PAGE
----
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ranking = 0.66666666666667
keywords = zygomycosis
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7/26. Intracranial phycomycosis: case reports.

    Cerebral phycomycosis is a rare disease. We describe two patients with unusual features of focal intracranial phycomycosis: a diabetic patient with chronic epidural abscess and a healthy individual with an isolated intracerebral abscess. biopsy established the diagnosis in both patients. Treatment was successful in the patient with intracerebral abscess.
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ranking = 20.454253423075
keywords = phycomycosis
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8/26. rhizopus arrhizus in italy as the causative agent of primary cerebral zygomycosis in a drug addict.

    A rare case of primary cerebral zygomycosis in an Italian drug addict is described. The diagnosis was based on the histologic detection of broad, aseptate, hyaline mycelium in fluid aspirated from a brain mass detected by computerized axial tomography. The zygomycete isolated from the clinical specimen was identified as rhizopus arrhizus var arrhizus. The patient had no known predisposing condition that would have suppressed his immunological defenses. Once the diagnosis was established, treatment with amphotericin b was initiated, but the patient died during the first day of treatment.
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ranking = 0.83333333333333
keywords = zygomycosis
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9/26. Ocular and orbital phycomycosis.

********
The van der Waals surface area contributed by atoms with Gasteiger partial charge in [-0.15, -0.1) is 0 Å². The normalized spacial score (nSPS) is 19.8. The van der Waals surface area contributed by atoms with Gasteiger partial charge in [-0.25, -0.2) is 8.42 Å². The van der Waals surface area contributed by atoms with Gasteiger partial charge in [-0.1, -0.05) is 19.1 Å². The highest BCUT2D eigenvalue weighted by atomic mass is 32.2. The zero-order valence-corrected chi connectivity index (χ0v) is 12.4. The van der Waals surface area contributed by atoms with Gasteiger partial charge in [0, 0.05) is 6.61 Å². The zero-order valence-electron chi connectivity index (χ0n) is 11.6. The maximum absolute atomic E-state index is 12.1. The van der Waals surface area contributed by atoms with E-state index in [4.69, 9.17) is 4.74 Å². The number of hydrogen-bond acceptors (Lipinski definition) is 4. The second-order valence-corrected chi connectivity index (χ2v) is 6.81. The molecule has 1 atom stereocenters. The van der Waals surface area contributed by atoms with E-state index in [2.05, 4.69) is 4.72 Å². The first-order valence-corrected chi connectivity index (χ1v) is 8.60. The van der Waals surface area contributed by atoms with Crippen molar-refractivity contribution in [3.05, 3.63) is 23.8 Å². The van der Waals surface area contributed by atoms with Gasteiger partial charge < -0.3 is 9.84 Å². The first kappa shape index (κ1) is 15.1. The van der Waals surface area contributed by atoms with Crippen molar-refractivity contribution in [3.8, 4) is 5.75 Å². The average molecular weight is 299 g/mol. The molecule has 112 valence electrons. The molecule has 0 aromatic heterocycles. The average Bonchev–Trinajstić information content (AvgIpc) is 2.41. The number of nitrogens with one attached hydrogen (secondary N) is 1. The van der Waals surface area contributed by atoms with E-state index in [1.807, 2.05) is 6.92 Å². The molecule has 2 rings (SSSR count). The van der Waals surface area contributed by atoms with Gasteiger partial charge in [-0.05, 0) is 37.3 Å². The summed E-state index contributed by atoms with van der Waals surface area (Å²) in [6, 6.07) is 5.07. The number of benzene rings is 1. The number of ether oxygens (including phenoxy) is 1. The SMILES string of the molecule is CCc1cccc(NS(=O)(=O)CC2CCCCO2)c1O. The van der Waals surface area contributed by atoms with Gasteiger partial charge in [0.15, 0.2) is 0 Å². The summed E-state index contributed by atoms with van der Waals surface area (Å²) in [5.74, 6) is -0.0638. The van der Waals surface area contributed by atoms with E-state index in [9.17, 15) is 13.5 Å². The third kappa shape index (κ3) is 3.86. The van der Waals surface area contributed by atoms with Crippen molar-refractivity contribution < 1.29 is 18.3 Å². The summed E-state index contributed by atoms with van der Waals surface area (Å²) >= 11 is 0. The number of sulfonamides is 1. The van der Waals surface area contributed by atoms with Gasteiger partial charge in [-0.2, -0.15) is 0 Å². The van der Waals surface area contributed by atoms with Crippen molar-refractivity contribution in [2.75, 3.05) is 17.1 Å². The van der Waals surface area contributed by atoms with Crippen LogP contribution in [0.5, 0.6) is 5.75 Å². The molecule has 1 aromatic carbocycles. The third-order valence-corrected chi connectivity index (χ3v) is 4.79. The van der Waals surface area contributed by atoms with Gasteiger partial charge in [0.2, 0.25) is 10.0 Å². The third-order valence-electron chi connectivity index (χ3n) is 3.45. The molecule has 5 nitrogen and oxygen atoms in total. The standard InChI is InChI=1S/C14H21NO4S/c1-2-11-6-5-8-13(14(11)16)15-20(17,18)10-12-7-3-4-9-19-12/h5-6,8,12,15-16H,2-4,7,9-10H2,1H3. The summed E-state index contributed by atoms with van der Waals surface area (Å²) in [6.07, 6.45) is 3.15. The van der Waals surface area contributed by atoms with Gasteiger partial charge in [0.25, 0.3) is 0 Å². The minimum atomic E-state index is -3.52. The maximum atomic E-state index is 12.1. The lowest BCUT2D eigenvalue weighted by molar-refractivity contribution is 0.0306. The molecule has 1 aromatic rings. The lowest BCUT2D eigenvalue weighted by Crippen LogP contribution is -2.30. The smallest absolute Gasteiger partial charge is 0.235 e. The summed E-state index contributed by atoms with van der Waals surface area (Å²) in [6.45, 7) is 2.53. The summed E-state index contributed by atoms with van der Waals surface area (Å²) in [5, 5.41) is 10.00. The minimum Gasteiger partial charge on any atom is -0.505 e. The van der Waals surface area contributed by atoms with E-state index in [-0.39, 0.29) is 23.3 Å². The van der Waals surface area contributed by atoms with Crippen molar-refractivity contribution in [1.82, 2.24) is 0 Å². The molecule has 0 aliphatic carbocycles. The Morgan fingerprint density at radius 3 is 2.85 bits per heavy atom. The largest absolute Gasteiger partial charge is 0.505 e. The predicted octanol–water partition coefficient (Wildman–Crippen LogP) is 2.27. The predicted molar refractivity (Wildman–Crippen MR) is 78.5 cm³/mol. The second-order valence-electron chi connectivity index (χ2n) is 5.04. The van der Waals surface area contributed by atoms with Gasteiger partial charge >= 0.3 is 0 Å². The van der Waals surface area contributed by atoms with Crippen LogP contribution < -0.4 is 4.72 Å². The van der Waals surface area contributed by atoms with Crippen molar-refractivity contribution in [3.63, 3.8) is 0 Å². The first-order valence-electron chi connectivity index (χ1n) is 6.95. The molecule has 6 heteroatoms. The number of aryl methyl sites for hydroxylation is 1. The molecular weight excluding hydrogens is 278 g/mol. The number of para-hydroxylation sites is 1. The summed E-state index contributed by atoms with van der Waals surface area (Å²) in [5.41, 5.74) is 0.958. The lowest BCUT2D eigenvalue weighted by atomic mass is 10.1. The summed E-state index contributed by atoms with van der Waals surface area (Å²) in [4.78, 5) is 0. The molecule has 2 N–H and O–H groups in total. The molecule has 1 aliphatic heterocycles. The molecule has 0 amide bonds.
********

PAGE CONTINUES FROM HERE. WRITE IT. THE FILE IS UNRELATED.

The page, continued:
Cerebro-rhino-orbital phycomycosis (CROP) occurs predominantly in individuals with diabetes mellitus in a state of metabolic acidosis. Other forms of metabolic acidosis, especially in infants, may predispose to phycomycotic infections. CROP has also been reported in patients with leukemia or lymphoma. CROP usually begins in the palate or paranasal sinuses and rapidly spreads to the orbital contents. Proptosis, loss of vision, and ophthalmoplegia occur and death from cerebral involvement commonly ensues. The fungus tends to invade arteries and cause thrombosis and tissue infarction. rhizopus is the most commonly isolated genus in CROP, accounting for almost all cases. The diagnosis can be strongly suspected by the characteristic clinical manifestations. Therapy includes treatment of the underlying disease, surgical excision of the necrotic tissue containing fungal elements and the systemic administration of amphotericin-B. The effect of treatment has improved since the disease was first described, but the condition still has a high mortality, especially if it is not diagnosed early.